An unincorporated territory of the United States, with Spanish, African, and Caribbean influences, Puerto Rico celebrates its multicultural practices and identities. Spanish and English are both the official languages, but English is not commonly used or spoken. Thus, English teachers are in need, as more focus is granted to Spanish language programs.
Additionally, competition for teaching jobs is high on Puerto Rico, given its ideal, tropical climate and relaxing vibes. See the island for yourself as you provide valuable language skills to young and old students looking to improve their English!Photo credits: .
Private, international schools in Puerto Rico either follow a bilingual or American curriculum. Equal amounts of emphasis is placed on Spanish language training as on English language instruction. Schools, such as the , seek teachers in all subjects, not just for English language courses.
Public schools, free for residents for K-12, teach entirely in Spanish. However, English is a compulsory subject and schools are slowly becoming bilingual. Recent government initiatives, fueled by the Department of Education, aim to turn around and make English the primary language of instruction. Thus, ESL teachers are needed during this massive reconstruction of the education system into a bilingual curriculum.
A number of Puerto Rican universities, like the , seek instructors for a plethora of subjects, including engineering or economics. Applicants must have professional experience and relevant degrees of study.
When and Where to Look for Jobs:
San Juan is the country’s capital, and the location of most international schools. Ponce, in the south, is the second largest city, as well as the location of many hiring schools (primarily public schools).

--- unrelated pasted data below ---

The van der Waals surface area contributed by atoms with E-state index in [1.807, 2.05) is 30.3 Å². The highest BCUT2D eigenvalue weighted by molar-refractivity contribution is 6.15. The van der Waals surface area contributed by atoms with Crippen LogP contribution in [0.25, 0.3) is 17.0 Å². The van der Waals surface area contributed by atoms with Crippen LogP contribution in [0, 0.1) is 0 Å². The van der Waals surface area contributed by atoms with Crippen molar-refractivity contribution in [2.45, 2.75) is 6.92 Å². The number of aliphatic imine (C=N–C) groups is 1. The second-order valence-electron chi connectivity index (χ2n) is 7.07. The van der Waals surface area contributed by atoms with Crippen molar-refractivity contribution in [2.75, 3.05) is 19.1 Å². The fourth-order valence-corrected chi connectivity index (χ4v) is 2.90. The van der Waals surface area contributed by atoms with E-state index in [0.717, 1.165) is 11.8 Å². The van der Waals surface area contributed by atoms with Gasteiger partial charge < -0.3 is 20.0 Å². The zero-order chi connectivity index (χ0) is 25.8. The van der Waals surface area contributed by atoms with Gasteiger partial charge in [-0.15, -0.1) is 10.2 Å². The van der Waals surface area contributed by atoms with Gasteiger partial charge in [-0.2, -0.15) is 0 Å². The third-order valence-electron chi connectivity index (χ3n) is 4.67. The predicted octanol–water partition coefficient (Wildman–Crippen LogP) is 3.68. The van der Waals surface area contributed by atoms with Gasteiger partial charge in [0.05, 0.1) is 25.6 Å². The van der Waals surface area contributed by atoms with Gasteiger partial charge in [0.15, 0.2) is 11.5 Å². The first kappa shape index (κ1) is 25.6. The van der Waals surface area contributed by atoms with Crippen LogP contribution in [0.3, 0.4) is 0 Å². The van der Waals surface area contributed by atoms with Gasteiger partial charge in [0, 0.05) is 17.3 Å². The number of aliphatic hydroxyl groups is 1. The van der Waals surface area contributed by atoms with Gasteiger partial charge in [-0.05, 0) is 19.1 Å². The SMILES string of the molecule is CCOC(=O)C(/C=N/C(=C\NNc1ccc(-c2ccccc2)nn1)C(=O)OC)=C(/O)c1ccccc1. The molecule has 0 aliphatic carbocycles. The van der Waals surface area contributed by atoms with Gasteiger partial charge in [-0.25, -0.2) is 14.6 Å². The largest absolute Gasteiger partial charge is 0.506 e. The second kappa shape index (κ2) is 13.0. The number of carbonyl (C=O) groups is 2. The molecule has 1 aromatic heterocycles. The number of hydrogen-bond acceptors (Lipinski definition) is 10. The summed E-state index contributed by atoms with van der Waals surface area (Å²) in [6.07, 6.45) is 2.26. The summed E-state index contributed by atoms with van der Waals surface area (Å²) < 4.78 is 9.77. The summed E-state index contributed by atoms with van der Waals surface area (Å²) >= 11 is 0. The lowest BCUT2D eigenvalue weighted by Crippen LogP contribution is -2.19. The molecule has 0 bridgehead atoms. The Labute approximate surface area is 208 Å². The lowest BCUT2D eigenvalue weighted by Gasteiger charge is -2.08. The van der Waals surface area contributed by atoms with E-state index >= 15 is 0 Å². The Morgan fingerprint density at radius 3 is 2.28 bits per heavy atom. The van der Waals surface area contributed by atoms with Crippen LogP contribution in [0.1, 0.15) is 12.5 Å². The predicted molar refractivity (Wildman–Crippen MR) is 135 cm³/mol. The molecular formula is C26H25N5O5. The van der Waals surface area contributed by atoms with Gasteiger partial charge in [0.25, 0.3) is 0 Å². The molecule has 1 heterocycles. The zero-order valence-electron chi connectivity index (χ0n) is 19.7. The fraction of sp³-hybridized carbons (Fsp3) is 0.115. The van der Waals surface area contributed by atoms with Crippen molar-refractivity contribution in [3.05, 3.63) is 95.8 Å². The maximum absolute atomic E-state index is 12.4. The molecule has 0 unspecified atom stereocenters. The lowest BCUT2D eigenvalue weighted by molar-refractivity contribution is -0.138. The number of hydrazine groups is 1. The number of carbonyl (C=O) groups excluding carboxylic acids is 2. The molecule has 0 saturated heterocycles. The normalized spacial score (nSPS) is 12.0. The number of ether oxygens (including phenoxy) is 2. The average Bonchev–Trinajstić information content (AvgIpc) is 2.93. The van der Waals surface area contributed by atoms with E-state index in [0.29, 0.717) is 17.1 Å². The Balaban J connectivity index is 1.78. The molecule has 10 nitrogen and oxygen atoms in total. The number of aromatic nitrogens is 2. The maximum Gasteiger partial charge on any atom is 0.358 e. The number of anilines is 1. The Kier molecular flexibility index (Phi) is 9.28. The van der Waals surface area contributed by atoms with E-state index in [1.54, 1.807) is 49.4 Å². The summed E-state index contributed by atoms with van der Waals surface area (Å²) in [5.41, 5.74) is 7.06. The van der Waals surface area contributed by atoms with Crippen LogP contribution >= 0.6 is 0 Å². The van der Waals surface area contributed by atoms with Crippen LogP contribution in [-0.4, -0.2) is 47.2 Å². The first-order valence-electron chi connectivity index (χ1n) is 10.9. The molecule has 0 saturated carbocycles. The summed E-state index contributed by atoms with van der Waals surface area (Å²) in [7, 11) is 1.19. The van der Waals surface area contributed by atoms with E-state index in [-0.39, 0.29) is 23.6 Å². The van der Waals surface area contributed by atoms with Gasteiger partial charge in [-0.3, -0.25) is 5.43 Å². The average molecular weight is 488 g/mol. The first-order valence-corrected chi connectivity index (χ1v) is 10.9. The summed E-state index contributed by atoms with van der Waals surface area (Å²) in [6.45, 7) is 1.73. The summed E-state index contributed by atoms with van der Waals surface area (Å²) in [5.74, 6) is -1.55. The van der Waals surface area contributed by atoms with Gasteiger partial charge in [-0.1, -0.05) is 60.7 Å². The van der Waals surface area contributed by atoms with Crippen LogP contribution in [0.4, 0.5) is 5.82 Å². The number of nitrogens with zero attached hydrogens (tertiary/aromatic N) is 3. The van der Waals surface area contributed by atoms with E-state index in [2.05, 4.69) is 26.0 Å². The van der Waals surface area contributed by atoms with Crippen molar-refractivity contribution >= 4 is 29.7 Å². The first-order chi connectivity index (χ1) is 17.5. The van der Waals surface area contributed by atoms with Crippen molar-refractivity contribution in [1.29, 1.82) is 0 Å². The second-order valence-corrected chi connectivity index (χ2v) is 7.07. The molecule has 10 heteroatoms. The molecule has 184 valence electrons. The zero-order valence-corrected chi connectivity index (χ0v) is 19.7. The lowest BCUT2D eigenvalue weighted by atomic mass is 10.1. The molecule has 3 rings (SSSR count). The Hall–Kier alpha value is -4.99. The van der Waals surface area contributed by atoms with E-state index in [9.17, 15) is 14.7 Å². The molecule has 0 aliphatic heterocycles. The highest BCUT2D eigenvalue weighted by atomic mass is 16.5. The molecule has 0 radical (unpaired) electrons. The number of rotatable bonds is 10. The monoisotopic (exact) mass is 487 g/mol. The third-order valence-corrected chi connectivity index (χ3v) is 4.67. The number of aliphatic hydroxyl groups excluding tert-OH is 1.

The job market for teachers is quite competitive in Puerto Rico. Americans and Canadians are preferred. In addition, teachers must hold a bachelor’s degree and TEFL/TESOL certification.
Salary & Cost of Living:
The cost of living is moderate in Puerto Rico; you will likely break even. Local food and transportation are low in cost, but rent and imported goods/groceries are relatively expensive.
As a teacher, you will make between $1000-2000 per month, which is enough to live in Puerto Rico. However, you will likely break even. The US dollar is the currency in Puerto Rico, so transactions will be done with the dollar’s strength in mind.
Classroom & Work Culture:
It is incredibly helpful to have some knowledge of Spanish while in Puerto Rico (or to learn a bit before). While students are friendly, it would be easier to instruct with some basic Spanish language skills under your belt.
It is best to avoid the subject of political relations between Puerto Rico and the U.S. Debates often get very heated and it may be uncertain what stance an individual has on Puerto Rico-U.S. relations.